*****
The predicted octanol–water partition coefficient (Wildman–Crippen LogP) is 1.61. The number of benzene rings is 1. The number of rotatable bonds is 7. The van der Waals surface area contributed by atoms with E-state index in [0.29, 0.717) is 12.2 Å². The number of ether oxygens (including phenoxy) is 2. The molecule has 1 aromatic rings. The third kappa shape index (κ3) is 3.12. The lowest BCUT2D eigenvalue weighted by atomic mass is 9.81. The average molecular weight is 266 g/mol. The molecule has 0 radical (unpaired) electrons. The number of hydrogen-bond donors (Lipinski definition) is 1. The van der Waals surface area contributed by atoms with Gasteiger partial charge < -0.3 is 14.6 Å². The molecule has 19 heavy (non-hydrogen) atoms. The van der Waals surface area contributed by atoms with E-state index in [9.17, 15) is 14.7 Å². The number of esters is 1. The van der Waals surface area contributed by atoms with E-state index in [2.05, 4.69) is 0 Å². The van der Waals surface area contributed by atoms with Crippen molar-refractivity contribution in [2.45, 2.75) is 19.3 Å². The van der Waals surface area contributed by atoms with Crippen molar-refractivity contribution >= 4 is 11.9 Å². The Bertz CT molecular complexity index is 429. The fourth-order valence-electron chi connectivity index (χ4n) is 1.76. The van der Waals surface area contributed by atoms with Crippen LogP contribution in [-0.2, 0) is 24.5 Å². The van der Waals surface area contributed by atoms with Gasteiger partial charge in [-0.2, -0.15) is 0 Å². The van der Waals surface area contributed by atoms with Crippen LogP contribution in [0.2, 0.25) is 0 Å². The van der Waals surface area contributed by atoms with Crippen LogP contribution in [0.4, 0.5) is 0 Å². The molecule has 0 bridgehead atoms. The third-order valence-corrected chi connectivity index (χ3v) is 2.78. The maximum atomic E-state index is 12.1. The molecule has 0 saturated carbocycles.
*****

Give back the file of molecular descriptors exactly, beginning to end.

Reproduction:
The predicted octanol–water partition coefficient (Wildman–Crippen LogP) is 1.61. The number of benzene rings is 1. The number of rotatable bonds is 7. The van der Waals surface area contributed by atoms with E-state index in [0.29, 0.717) is 12.2 Å². The number of ether oxygens (including phenoxy) is 2. The molecule has 1 aromatic rings. The third kappa shape index (κ3) is 3.12. The lowest BCUT2D eigenvalue weighted by atomic mass is 9.81. The average molecular weight is 266 g/mol. The molecule has 0 radical (unpaired) electrons. The number of hydrogen-bond donors (Lipinski definition) is 1. The van der Waals surface area contributed by atoms with Gasteiger partial charge < -0.3 is 14.6 Å². The molecule has 19 heavy (non-hydrogen) atoms. The van der Waals surface area contributed by atoms with E-state index in [9.17, 15) is 14.7 Å². The number of esters is 1. The van der Waals surface area contributed by atoms with E-state index in [2.05, 4.69) is 0 Å². The van der Waals surface area contributed by atoms with Crippen molar-refractivity contribution in [2.45, 2.75) is 19.3 Å². The van der Waals surface area contributed by atoms with Crippen molar-refractivity contribution >= 4 is 11.9 Å². The Bertz CT molecular complexity index is 429. The fourth-order valence-electron chi connectivity index (χ4n) is 1.76. The van der Waals surface area contributed by atoms with Crippen LogP contribution in [-0.2, 0) is 24.5 Å². The van der Waals surface area contributed by atoms with Gasteiger partial charge in [-0.2, -0.15) is 0 Å². The van der Waals surface area contributed by atoms with Crippen LogP contribution in [0.2, 0.25) is 0 Å². The van der Waals surface area contributed by atoms with Crippen LogP contribution in [0.4, 0.5) is 0 Å². The molecule has 0 bridgehead atoms. The third-order valence-corrected chi connectivity index (χ3v) is 2.78. The maximum atomic E-state index is 12.1. The molecule has 0 saturated carbocycles.